10 Must-See Artists at This Year’s Newport Folk Festival

The A’s reunites Sylvan Esso’s Amelia Meath (who plays Sunday) and Daughter of Swords’ Alexandra Sauser-Monnig (both are also members of Mountain Man) with the yodel mode fully engaged. They’ve been playing together in this setup for a while, but have just recorded what they’re doing as “Fruit,” which features wonderful, delicate, harmony-laden renditions of songs by Shelley Duvall for the DeZurik Sisters. It’s whimsical and goofy too; as Sauser-Monnig says, “If it doesn’t make you laugh or cry, it doesn’t belong.” They launch the album in Newport.

Arooj AftabVALERIE MACON/AFP via Getty Images


The word that keeps cropping up in discussions of Arooj Aftab’s music is “minimalist,” and for good reason. There is a restraint, a constant, resonant stillness to her music, which draws inspiration from where she comes from (she was born to Pakistani parents and sings mostly in Urdu) and where she came from (she emigrated to the United States in 2005, earned a degree in jazz composition at Berklee, and moved to Brooklyn after graduation). One of the songs you can expect to hear, “Mohabbat,” won the first Grammy for Best World Musical Performance.

Bendigo Fletcherjimmy fountain


This rising band from Louisville, Kentucky arrives in Fort Adams with their first full album under their belts. “Fits of Laughter” shows a band skating across genres – a little folk here, a little R&B there, a little rock ‘n’ roll there. (In a recent interview, vocalist Ryan Anderson described the band’s music as “bubblegum elf rock,” which it definitely isn’t.) On Sunday (and hoping they play it really loud), the crowd is going to go wild.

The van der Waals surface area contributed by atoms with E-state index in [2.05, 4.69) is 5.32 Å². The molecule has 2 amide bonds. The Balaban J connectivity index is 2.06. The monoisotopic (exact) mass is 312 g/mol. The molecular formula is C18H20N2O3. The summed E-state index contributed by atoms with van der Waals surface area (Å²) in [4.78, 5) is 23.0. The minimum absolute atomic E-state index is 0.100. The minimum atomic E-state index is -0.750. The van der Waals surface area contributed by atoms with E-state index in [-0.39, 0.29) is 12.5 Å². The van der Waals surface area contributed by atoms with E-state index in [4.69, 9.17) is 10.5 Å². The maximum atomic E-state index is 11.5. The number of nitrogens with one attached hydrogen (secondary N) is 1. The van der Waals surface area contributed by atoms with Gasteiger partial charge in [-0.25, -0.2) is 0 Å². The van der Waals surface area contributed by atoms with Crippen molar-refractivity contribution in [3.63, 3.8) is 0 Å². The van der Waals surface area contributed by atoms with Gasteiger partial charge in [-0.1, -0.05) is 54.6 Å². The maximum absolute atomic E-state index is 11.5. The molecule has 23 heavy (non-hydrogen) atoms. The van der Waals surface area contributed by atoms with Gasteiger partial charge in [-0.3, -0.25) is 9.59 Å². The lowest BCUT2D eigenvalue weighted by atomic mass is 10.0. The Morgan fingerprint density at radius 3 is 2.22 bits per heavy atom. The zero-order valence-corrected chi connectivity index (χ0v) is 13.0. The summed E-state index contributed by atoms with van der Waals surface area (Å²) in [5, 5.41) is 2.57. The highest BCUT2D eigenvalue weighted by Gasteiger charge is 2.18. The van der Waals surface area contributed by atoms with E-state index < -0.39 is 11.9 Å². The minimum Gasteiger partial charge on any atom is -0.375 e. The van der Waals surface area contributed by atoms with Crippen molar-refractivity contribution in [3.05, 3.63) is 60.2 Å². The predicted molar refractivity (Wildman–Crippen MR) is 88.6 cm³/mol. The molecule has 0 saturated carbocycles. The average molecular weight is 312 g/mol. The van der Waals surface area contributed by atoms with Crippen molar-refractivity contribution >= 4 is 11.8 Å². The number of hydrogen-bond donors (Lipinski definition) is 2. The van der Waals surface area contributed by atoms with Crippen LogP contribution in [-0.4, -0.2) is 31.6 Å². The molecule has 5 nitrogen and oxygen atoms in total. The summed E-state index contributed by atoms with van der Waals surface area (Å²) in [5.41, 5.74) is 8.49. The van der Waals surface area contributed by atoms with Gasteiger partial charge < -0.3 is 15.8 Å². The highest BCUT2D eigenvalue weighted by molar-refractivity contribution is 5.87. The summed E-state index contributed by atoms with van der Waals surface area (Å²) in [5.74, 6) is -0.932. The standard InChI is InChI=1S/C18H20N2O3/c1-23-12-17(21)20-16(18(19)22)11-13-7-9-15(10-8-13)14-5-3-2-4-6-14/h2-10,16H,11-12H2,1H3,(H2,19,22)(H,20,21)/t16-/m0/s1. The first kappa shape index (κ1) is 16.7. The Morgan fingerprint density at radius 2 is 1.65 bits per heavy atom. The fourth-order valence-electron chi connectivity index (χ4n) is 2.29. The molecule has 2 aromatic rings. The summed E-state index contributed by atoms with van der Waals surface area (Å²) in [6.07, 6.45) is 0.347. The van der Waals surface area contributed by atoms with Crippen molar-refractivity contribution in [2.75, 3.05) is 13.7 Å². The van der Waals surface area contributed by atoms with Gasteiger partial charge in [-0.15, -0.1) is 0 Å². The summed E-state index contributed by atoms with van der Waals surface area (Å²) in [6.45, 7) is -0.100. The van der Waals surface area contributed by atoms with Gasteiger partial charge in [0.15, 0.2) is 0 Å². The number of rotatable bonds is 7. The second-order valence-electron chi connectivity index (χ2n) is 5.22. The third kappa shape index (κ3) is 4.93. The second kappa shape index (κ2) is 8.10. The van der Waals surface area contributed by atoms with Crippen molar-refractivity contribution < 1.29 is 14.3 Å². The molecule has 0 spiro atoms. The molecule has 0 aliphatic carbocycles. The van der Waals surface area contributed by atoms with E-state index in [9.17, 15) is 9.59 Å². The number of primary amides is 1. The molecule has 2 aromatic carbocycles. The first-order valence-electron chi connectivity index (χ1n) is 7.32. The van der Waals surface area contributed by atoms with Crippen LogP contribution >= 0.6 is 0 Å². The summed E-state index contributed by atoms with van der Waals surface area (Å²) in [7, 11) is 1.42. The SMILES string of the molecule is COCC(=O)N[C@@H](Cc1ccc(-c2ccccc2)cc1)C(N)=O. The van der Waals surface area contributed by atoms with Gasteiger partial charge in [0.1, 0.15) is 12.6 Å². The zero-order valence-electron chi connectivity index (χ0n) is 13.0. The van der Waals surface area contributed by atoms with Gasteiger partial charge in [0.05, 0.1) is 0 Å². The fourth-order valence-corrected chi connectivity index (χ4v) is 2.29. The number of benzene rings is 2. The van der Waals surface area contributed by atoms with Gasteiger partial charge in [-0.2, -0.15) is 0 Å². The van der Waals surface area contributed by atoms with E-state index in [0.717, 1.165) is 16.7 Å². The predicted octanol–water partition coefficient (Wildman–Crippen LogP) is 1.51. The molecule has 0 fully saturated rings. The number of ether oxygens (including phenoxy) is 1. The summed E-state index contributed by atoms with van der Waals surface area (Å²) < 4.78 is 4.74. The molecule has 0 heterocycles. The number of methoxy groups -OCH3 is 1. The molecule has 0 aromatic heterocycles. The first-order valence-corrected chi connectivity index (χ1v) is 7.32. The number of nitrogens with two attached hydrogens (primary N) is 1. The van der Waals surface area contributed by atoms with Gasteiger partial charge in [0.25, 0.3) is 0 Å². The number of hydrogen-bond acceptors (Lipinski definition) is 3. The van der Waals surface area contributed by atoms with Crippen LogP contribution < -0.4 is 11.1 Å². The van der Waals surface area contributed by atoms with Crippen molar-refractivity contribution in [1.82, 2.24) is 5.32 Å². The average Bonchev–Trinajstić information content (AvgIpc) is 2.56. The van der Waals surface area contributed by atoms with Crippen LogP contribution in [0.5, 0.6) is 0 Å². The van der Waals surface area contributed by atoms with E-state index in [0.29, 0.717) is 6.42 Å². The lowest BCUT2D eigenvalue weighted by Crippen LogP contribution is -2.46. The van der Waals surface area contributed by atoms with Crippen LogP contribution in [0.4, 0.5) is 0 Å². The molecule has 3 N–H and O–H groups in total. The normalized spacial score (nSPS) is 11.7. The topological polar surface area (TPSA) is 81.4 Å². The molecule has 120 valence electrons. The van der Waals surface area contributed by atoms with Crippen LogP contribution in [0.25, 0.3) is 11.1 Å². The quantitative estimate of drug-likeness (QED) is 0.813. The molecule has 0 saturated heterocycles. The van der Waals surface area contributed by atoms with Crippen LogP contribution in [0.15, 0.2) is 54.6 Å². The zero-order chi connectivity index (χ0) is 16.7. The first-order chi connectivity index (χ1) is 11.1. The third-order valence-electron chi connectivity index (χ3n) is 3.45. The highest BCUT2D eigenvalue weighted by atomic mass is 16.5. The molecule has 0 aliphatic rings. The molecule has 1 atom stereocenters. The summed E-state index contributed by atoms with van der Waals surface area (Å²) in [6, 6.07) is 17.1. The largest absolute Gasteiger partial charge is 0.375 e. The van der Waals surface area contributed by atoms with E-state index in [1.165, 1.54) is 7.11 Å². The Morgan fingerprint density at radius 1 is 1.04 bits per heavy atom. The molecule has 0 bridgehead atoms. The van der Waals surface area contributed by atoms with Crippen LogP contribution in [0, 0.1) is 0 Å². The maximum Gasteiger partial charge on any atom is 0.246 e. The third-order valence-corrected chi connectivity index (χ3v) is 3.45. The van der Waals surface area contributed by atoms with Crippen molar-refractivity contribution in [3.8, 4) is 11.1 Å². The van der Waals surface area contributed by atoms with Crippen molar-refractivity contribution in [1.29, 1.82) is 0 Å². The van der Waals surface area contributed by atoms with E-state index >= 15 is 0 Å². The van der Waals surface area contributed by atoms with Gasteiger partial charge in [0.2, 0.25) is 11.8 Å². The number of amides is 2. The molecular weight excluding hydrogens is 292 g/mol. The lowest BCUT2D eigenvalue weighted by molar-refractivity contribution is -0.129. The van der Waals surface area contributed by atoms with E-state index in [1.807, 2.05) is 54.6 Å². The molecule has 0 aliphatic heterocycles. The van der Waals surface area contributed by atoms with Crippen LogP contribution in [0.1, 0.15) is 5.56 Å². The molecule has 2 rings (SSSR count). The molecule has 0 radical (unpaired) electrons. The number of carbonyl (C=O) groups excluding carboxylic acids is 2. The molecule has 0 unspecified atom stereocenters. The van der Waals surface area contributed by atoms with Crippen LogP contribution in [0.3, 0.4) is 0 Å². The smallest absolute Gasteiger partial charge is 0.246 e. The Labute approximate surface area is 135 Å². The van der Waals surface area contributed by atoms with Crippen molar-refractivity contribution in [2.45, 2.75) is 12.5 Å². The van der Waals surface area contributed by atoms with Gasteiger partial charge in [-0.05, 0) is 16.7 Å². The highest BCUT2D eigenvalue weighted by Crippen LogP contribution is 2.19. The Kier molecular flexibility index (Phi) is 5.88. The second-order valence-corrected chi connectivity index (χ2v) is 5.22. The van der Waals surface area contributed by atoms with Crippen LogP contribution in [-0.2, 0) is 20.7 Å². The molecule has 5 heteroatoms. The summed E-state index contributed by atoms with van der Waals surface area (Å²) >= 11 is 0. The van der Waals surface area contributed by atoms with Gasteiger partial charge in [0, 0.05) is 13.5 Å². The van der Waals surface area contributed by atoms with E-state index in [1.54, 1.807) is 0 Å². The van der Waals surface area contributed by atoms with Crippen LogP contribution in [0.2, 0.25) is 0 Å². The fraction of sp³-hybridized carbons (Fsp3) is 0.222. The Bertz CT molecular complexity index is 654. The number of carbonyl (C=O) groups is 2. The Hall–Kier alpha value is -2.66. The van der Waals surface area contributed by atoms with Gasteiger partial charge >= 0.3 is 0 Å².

Black Opry ReviewNewport folk


Born out of a website dedicated to addressing the lack of presence of black artists in country music, the Black Opry Revue hits the road with various aggregations of these artists, meaning you’ll likely get something different every time. that you will attend a BOR show. Newport’s lineup is jam-packed, with Buffalo Nichols, Julia Cannan, the Kentucky Gentlemen, Lizzie No, Autumn Nicholas, Chris Pierce, Leon Timbo and Joy Oladokun set to take part. Nichols and Oladokun will also perform solo sets at the festival.

Bonny Light RiderD. James Goodwin


The trio of Eric D. Johnson, Josh Kaufman and Anaïs Mitchell have a new album coming out in the fall, but that won’t be the focus of their Newport set (at least not their announced set). Instead, they’ll be gathering “friends” – Natalie Merchant, and more to be revealed – to perform “Mermaid Avenue, Vol. 1,″ Wilco and Billy Bragg’s ghostly collaboration with Woody Guthrie, in its entirety. Why this record? According to Kaufman, “24 years ago, this album was released and planted in us collectively the seeds that folk music can and should be remade/reharmonized and recontextualized to keep up with the changing times. “It feels like the kind of moment Newport is famous for.

Dakha Brakha Leon Neal/Getty